In 1975, a two-network TCP/IP communications test was performed between Stanford and University College London (UCL). In November, 1977, a three-network TCP/IP test was conducted between the U.S., UK, and Norway. Between 1978 and 1983, several other TCP/IP prototypes were developed at multiple research centres. A full switchover to TCP/IP on the ARPANET took place January 1, 1983.[6]

In March 1982, the US Department of Defense made TCP/IP the standard for all military computer networking.[7] In 1985, the Internet Architecture Board held a three day workshop on TCP/IP for the computer industry, attended by 250 vendor representatives, helping popularize the protocol and leading to its increasing commercial use.

On November 92005 Kahn and Cerf were presented with the Presidential Medal of Freedom for their contribution to American culture.

Layers in the Internet Protocol suiteEdit

File:IP stack connections.svg
File:UDP encapsulation.svg

The IP suite uses encapsulation to provide abstraction of protocols and services. Generally a protocol at a higher level uses a protocol at a lower level to help accomplish its aims. The Internet protocol stack has never been altered, by the IETF, from the four layers defined in RFC 1122. The IETF makes no effort to follow the seven-layer OSI model and does not refer to it in standards-track protocol specifications and other architectural documents.

Routing protocols like BGP, which for a variety of reasons run over TCP, may also be considered part of the application or network layer.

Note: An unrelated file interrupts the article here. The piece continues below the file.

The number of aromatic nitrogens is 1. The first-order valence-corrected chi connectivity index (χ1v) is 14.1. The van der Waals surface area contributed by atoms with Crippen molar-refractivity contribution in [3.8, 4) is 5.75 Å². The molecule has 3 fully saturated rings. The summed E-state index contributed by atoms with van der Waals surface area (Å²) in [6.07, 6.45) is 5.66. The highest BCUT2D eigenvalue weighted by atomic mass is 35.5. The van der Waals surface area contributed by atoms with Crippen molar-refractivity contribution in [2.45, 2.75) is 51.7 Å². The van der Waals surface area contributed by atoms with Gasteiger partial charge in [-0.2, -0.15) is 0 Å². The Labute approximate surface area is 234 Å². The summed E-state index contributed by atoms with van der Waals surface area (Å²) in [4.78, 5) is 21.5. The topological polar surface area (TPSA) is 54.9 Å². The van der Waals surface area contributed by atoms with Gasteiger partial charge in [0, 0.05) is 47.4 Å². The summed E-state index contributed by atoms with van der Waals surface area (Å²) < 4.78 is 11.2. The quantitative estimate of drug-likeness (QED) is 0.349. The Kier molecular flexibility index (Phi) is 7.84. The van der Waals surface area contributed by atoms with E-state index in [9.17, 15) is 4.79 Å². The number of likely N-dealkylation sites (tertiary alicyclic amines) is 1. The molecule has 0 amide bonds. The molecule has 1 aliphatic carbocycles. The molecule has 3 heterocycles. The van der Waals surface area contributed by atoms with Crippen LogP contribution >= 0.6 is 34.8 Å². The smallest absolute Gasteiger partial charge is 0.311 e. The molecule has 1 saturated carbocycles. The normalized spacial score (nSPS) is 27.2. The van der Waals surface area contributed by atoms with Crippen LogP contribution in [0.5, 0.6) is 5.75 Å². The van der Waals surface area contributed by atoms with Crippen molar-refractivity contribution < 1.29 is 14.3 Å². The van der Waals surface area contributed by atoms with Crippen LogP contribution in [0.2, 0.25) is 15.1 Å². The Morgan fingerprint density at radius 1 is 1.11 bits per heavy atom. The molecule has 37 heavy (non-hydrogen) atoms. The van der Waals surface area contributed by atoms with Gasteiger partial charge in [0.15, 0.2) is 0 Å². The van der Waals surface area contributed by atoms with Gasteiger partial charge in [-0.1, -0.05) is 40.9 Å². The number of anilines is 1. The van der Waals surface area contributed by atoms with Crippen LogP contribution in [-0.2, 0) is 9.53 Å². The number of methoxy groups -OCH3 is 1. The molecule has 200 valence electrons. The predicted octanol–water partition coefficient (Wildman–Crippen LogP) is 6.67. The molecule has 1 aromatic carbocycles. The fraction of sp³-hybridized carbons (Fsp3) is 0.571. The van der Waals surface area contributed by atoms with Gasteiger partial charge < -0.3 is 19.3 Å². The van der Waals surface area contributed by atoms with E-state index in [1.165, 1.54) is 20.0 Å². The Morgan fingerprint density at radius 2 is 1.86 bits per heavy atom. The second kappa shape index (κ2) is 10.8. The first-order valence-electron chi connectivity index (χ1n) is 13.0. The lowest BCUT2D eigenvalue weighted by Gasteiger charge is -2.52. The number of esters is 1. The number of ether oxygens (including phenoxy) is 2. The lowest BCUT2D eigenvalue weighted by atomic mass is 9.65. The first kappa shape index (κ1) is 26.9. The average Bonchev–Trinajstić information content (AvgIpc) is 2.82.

Internet Routing protocols like OSPF, which run over IP, are also to be considered part of the network layer, as they provide path selection. ICMP and IGMP run over IP and are considered part of the network layer, as they provide control information.
IP (IPv4, IPv6)
ARP and RARP operate underneath IP but above the link layer so they belong somewhere in between.
Network access (combines Data link and Physical) Ethernet, Wi-Fi, token ring, PPP, SLIP, FDDI, ATM, Frame Relay, SMDS

Some textbooks have attempted to map the Internet Protocol suite model onto the seven layer OSI Model. The mapping often splits the Internet Protocol suite's Network access layer into a Data link layer on top of a Physical layer, and the Internet layer is mapped to the OSI's Network layer. These textbooks are secondary sources that contravene the intent of RFC 1122 and other IETF primary sources[8]. The IETF has repeatedly stated that Internet protocol and architecture development is not intended to be OSI-compliant.

RFC 3439, on Internet architecture, contains a section entitled: "Layering Considered Harmful": Emphasizing layering as the key driver of architecture is not a feature of the TCP/IP model, but rather of OSI. Much confusion comes from attempts to force OSI-like layering onto an architecture that minimizes their use.[8]


Today, most commercial operating systems include and install the TCP/IP stack by default. For most users, there is no need to look for implementations. TCP/IP is included in all commercial Unix systems, Mac OS X, and all free-software Unix-like systems such as Linux distributions and BSD systems, as well as Microsoft Windows.

Unique implementations include Lightweight TCP/IP, an open source stack designed for embedded systems and KA9Q NOS, a stack and associated protocols for amateur packet radio systems and personal computers connected via serial lines.

See alsoEdit




Further readingEdit